In the state of Missouri, many local communities are taking a stance on the use of illegal drugs while the Missouri Legislature seems to be dragging their feet. The town of Washington, Missouri, for example, recently passed ordinances to restrict the sale of cold medication that is used to make the worst of all the illegal drugs: meth. And several towns in the state have passed resolutions to legalize the least harmful of the illegal drugs: marijuana.
Many states have made medical marijuana legal as long as it is prescribed by a medical doctor. Marijuana is useful in treating glaucoma, relieving chronic pain, and helping control the appetite loss and nausea that is associated wit chemotherapy. Talk show host Montelle Williams has stated that it is of great benefit in relieving the pain associated with his Multiple Sclerosis.
One of the states where medical marijuana is legal is Colorado. Right now they are experiencing a boom in marijuana use because of it. More than 9,000 people are on the rolls as registered users of medical marijuana in the state. That’s up 2,000 people in the last month.
According to the St. Louis Post Dispatch, critics of the system say that it is open to abuse and cite the growing number of young people who are on the rolls. They say either these young people are suddenly coming down with a lot of diseases or they are using the system to get dope. What happens in Colorado may have a direct effect on efforts to legalize medical marijuana in states like Missouri and Illinois, where it is being considered.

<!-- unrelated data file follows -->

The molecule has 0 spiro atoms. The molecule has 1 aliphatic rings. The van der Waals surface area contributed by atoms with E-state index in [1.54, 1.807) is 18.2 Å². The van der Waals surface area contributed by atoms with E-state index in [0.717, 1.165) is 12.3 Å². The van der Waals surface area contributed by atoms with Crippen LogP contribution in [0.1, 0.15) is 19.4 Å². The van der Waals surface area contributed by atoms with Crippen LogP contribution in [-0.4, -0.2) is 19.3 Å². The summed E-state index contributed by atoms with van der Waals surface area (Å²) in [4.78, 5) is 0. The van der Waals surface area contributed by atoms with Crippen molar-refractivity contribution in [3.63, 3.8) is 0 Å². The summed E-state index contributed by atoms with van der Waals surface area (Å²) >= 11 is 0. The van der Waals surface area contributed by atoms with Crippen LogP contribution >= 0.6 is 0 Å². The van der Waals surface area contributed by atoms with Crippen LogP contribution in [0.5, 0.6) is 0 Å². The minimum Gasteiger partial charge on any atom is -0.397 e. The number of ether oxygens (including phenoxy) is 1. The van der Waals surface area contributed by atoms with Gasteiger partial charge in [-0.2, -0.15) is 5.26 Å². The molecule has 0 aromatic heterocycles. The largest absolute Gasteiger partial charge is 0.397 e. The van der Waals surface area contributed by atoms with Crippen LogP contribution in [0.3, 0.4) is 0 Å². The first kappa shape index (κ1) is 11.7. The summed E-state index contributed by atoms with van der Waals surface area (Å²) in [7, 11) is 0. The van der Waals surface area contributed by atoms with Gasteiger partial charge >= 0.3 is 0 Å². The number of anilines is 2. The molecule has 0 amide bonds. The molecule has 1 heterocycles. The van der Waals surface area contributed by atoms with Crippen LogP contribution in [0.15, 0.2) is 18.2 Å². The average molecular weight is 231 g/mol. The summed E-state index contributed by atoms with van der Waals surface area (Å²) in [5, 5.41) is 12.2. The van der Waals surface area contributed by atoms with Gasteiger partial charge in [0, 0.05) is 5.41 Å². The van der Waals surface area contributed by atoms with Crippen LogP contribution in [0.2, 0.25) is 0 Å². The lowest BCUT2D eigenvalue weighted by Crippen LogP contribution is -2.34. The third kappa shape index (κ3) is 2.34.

Like Missouri, efforts at the state level to limit use have been not been successful mainly because the businesses that supply the marijuana would go out of business if they were severely restricted. But also like Missouri, many of the towns in Colorado are passing laws of their own that have the same effect. Several towns have made it illegal to sell near a school, for example.
But it may just be a matter of time before federal enforcers step in anyway. One thing that you have to remember is that possession of any kind of marijuana is illegal under federal law and that it not likely to change anytime soon. The late Hunter S, Thompson, a former resident of Colorado, would be turning I his grave.